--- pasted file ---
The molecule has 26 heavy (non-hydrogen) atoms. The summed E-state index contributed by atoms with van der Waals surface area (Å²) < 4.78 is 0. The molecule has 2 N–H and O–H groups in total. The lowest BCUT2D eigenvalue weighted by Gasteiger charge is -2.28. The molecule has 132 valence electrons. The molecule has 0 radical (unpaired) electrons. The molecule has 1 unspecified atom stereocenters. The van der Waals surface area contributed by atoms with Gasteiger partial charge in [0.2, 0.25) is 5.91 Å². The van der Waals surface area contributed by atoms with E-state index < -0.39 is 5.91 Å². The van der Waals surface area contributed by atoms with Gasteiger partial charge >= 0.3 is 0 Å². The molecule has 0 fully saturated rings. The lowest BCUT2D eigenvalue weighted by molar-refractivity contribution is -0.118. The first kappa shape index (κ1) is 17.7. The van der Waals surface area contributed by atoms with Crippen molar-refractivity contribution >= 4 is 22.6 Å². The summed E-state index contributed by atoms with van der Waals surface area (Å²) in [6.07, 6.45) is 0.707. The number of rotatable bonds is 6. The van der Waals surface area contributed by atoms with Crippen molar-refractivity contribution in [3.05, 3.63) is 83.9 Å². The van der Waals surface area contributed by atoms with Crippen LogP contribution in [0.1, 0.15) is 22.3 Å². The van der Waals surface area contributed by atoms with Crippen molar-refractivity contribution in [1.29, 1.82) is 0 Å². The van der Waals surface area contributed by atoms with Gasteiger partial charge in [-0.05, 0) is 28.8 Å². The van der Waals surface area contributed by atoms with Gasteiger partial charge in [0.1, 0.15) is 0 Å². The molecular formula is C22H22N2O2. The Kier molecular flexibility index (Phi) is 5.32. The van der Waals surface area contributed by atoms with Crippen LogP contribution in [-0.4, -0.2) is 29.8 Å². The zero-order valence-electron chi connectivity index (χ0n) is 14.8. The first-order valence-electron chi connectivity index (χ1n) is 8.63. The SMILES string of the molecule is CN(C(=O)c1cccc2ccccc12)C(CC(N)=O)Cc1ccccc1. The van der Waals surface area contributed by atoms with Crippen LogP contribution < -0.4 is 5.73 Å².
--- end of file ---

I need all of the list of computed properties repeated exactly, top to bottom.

The molecule has 26 heavy (non-hydrogen) atoms. The summed E-state index contributed by atoms with van der Waals surface area (Å²) < 4.78 is 0. The molecule has 2 N–H and O–H groups in total. The lowest BCUT2D eigenvalue weighted by Gasteiger charge is -2.28. The molecule has 132 valence electrons. The molecule has 0 radical (unpaired) electrons. The molecule has 1 unspecified atom stereocenters. The van der Waals surface area contributed by atoms with Gasteiger partial charge in [0.2, 0.25) is 5.91 Å². The van der Waals surface area contributed by atoms with E-state index < -0.39 is 5.91 Å². The van der Waals surface area contributed by atoms with Gasteiger partial charge >= 0.3 is 0 Å². The molecule has 0 fully saturated rings. The lowest BCUT2D eigenvalue weighted by molar-refractivity contribution is -0.118. The first kappa shape index (κ1) is 17.7. The van der Waals surface area contributed by atoms with Crippen molar-refractivity contribution >= 4 is 22.6 Å². The summed E-state index contributed by atoms with van der Waals surface area (Å²) in [6.07, 6.45) is 0.707. The number of rotatable bonds is 6. The van der Waals surface area contributed by atoms with Crippen molar-refractivity contribution in [3.05, 3.63) is 83.9 Å². The van der Waals surface area contributed by atoms with Crippen LogP contribution in [0.1, 0.15) is 22.3 Å². The van der Waals surface area contributed by atoms with Crippen molar-refractivity contribution in [1.29, 1.82) is 0 Å². The van der Waals surface area contributed by atoms with Gasteiger partial charge in [-0.05, 0) is 28.8 Å². The van der Waals surface area contributed by atoms with Gasteiger partial charge in [0.1, 0.15) is 0 Å². The molecular formula is C22H22N2O2. The Kier molecular flexibility index (Phi) is 5.32. The van der Waals surface area contributed by atoms with Crippen LogP contribution in [-0.4, -0.2) is 29.8 Å². The zero-order valence-electron chi connectivity index (χ0n) is 14.8. The first-order valence-electron chi connectivity index (χ1n) is 8.63. The SMILES string of the molecule is CN(C(=O)c1cccc2ccccc12)C(CC(N)=O)Cc1ccccc1. The van der Waals surface area contributed by atoms with Crippen LogP contribution < -0.4 is 5.73 Å².